13 Apr 2023 - 14 Apr 2023All dayAlison Richard Building, 7 West Road, Cambridge, CB3 9DT

Description

Convenor

Peter Sloman (University of Cambridge)

Speakers

Speaker details to follow

Summary

Tax and public spending are central to party competition in many countries and lie at the heart of the classic Downsian model of electoral choice, in which voters seek to maximise their expected utility through a rational evaluation of party programmes. Since the 1980s and 1990s, political parties in the UK and other major democracies have frequently published costings documents alongside their manifestos, and Parliamentary Budget Offices and think-tanks have taken on an increasingly prominent role in analysing party policies. The ‘Chartered Choices’ exercise carried out by the Centraal Planbureau in the Netherlands has been perhaps the most ambitious attempt to integrate economic analysis into the electoral process.

This workshop will bring together political scientists, economists, and contemporary historians to explore how public debates over tax, spending, and borrowing have played out in different electoral contexts since the 1980s. By ranging across disciplinary boundaries and national borders, we hope to map the ‘state of the field’ and to strengthen our understanding of how parties think about tax and spending commitments in the real world. We invite country-specific or comparative papers which discuss the implications of platform costings for party strategy, voting behaviour, democratic theory, or public policy.

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Programme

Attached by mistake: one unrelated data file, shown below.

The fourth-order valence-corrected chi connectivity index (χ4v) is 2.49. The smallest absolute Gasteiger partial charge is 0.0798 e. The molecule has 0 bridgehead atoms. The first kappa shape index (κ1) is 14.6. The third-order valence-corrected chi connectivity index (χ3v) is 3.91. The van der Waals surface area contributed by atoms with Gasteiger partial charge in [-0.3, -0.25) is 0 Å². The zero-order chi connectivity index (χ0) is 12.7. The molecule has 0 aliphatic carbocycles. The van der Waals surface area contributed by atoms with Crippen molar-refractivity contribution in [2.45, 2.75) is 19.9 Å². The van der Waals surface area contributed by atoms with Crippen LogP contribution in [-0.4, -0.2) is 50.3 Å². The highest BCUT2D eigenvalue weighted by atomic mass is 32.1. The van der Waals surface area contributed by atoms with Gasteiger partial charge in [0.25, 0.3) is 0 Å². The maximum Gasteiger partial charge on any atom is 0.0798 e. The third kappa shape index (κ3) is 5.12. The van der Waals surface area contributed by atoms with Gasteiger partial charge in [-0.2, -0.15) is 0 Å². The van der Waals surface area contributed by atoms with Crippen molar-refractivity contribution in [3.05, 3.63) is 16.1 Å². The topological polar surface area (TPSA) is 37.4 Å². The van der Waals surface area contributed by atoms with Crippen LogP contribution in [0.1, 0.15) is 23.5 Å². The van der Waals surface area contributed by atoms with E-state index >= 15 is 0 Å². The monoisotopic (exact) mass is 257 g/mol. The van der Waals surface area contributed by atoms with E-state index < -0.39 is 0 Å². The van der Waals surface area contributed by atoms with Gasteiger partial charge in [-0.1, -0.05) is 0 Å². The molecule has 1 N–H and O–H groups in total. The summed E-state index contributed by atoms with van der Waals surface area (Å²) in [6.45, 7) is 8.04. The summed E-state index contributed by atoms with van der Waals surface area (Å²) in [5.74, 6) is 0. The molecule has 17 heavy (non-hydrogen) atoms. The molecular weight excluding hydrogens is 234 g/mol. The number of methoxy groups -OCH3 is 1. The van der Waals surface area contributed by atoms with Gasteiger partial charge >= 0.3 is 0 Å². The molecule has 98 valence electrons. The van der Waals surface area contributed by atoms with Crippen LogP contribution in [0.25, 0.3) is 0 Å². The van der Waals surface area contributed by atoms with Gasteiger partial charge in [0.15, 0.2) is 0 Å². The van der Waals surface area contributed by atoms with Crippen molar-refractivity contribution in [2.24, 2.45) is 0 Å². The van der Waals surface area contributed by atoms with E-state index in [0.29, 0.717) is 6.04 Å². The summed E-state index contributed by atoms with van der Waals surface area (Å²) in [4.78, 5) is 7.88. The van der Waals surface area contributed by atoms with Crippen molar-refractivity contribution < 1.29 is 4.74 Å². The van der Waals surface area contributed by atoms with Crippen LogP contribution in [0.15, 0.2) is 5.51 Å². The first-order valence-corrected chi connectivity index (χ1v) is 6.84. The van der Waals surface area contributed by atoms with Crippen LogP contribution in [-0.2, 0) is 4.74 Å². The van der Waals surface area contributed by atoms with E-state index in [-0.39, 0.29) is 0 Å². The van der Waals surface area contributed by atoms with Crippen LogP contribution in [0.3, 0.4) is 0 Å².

Call for papers

Tax and public spending are central to party competition in many countries, and lie at the heart of the classic Downsian model of electoral choice, in which voters seek to maximise their expected utility through a rational evaluation of party programmes. Since the 1980s and 1990s, political parties in the UK and other major democracies have frequently published costings documents alongside their manifestos, and Parliamentary Budget Offices and think-tanks have taken on an increasingly prominent role in analysing party policies. The ‘Chartered Choices’ exercise carried out by the Centraal Planbureau in the Netherlands has been perhaps the most ambitious attempt to integrate economic analysis into the electoral process.

This workshop will bring together political scientists, economists, and contemporary historians to explore how public debates over tax, spending, and borrowing have played out in different electoral contexts since the 1980s. By ranging across disciplinary boundaries and national borders, we hope to map the ‘state of the field’ and to strengthen our understanding of how parties think about tax and spending commitments in the real world. We invite country-specific or comparative papers which discuss the implications of platform costings for party strategy, voting behaviour, democratic theory, or public policy.

The workshop will be held across two days, 20-21 April 2023, with an in-person event at the University of Cambridge and an online participation option via Zoom. We have space for ten papers, and are keen to draw on a wide range of cases (including from the global South) and disciplinary perspectives. Pre-circulation of written papers in advance of the workshop is encouraged, in order to facilitate a high-quality discussion. We hope to publish many of the papers as a special issue or special section in a Politics journal.

Proposals should be submitted by email to Dr Peter Sloman (pjs93@cam.ac.uk) by 22 September 2022. Please include an abstract of up to 250 words and a short biography.

Paper-givers will be notified by mid-October 2022.

A small number of places will also be made available for general registration in early 2023.

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